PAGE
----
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Erik Prince's secret Seychelles trip was actually an embarrassing failure, according to the Mueller report
Erik Prince — the former Navy SEAL, Blackwater founder, and self-styled savior of the U.S. military campaign in Afghanistan — apparently used his secretive meeting in the Seychelles with a Russian moneyman linked to President Vladimir Putin to argue against Moscow's military involvement in Libya.
According to Special Counsel Robert Mueller's report into Trump-Russia collusion released Thursday, businessman George Nader arranged for Prince to meet with Kirill Dmitriev, the Putin-connected head of a the Russian Direct Investment Fund, telling the former that that "had been pushing Nader to introduce him to someone from the incoming Administration."
Despite this enthusiasm for making inroads with the nascent Trump administration, Dmitriev was apparently "not enthusiastic" about meeting with Prince until Nader reassured him otherwise by pointing out that hey, his sister will be Secretary of Education soon!
"This guy [Prince] is designated by Steve [Bannon] to meet you!," Nader told Prince in a text message on Jan. 9, 2017, less than two weeks before Trump's. "I know him and he is very very well connected and trusted by the New Team. His sister [Betsy Devos] is now a Minister of Education."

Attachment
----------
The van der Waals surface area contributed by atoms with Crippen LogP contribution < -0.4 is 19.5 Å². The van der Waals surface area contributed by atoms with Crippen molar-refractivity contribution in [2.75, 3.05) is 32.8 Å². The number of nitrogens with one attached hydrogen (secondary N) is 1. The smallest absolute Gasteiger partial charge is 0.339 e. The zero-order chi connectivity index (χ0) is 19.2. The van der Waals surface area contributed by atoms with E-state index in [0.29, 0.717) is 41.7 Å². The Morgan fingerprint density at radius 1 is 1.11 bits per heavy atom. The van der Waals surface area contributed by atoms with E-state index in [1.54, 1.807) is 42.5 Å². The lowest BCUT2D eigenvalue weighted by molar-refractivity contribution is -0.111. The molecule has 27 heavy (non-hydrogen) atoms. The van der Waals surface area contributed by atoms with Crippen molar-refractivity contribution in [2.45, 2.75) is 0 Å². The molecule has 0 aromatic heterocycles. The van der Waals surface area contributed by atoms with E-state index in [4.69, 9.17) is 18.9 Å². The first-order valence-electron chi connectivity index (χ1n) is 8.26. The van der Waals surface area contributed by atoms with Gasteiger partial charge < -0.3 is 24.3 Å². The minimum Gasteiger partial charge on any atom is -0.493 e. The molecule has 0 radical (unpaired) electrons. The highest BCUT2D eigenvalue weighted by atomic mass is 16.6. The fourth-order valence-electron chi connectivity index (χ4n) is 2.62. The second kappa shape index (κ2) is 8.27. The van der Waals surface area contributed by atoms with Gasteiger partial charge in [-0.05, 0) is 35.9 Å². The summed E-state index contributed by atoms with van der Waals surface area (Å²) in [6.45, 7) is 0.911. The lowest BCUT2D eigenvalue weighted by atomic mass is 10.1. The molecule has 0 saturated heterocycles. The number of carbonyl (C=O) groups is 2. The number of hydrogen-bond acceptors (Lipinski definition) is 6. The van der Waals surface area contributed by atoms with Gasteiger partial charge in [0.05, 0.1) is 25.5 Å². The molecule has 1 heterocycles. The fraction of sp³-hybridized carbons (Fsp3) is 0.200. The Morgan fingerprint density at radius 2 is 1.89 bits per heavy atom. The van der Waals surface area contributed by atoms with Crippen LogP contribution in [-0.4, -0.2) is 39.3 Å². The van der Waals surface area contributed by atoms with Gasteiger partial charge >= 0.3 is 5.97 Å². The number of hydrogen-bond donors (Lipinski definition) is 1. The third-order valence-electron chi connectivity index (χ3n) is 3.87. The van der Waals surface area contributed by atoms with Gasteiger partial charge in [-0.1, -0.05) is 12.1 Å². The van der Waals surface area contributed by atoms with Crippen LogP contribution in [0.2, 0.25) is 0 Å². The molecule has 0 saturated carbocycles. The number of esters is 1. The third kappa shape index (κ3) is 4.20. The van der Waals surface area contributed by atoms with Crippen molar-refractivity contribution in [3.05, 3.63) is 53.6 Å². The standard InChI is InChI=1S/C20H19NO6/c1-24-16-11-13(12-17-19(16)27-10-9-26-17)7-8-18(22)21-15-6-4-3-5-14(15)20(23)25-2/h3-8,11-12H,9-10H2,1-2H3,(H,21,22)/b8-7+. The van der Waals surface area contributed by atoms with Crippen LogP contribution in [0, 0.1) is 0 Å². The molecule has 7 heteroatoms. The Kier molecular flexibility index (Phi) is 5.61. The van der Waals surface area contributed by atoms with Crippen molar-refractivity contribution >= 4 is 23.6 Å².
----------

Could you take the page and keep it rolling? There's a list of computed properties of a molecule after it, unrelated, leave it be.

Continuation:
Dmitriev and Prince met in the Seychelles two days later on Jan. 11. according to the Mueller report, the meeting mostly consisted of Prince talking himself up, telling Dmitriev that he "provided policy papers to Bannon ... [and] that he would inform Bannon about his meeting with Dmitriev."
That's where things get tense:
Prince was probably referring to the live-fire exercise conducted by the aircraft carrier Admiral Kuznetsov and its battle group off the Libyan coast and the subsequent visit from eastern Libyan military commander Khalifa Haftar. These aren't the greatest events, but the Russian Ministry of Defense had previously announced it was recalling the Kuznetsov battle group from the Mediterranean Sea after negotiating a temporary ceasefire deal in Syria with Iran and Turkey, not retasking to carrier to Libya.
It seems like Prince really leaned into his own bluster — and Dmitriev, uh, did not receive Prince's bravado well at all:
That Seychelles meeting had been previously described by U.S. officials as "an apparent effort to establish a backchannel line of communication between Moscow and President-elect Donald Trump." But not only did Prince achieve nothing, but nobody back home on Team Trump seemed to care.